Do monetary and non-monetary incentives influence environmental attitudes and behavior? Evidence from an experimental analysis

Darshana Dewage Peiris Rajapaksa Rajapaksa, Robert Gifford, Benno Torgler, Marian Garcia-Valiñas, Wasantha Athukorala, Shunsuke Managi, Clevo Wilson

Research output: Contribution to journalArticle

5 Citations (Scopus)

Abstract

There is a wide array of empirical work on the use of monetary and non-monetary measures to manage residential water consumption. However, there has been little focus on exploring the ability to change human attitudes and behavior through offering consumers sustainable resource management. This research helps bridge this gap, through an experimental trial in Brisbane, Australia. Choices of different monetary and non-monetary incentives for managing water demand are offered to survey participants. A structural behavioral model is then developed to identify direct and indirect impacts of attitudes and behavior and which can be compared between separate groups drawn from the survey's participants. Our results suggest that both monetary and non-monetary incentives offered to households significantly reduce water consumption, which is especially so for those holding pro-environmental attitudes/behavior. Importantly, the impact is higher for non-monetary incentives. The results therefore provide valuable insight for the development of long-term sustainable resource management policies.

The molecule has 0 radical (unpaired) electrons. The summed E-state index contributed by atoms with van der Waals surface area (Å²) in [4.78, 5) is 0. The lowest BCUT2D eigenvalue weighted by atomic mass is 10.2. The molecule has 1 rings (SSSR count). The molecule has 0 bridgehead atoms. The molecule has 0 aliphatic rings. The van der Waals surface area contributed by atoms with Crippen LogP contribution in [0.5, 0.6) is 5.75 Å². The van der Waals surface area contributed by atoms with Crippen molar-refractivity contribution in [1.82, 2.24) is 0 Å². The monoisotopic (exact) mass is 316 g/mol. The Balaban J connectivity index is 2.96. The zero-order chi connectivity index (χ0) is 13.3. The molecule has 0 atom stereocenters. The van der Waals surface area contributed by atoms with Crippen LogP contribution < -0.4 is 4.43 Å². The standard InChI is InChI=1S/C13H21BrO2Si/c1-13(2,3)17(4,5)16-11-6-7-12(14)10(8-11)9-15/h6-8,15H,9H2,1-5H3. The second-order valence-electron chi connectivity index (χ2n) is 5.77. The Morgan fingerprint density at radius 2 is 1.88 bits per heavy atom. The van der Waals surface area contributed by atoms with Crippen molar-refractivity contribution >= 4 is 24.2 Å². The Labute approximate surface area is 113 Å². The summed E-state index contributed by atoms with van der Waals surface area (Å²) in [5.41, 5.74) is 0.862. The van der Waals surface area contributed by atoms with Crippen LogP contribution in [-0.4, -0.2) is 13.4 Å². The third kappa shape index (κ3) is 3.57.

Original languageEnglish
Pages (from-to)168-176
Number of pages9
JournalResources, Conservation and Recycling
Volume149
DOIs
Publication statusPublished - Oct 2019
Externally publishedYes

All Science Journal Classification (ASJC) codes

  • Waste Management and Disposal
  • Economics and Econometrics

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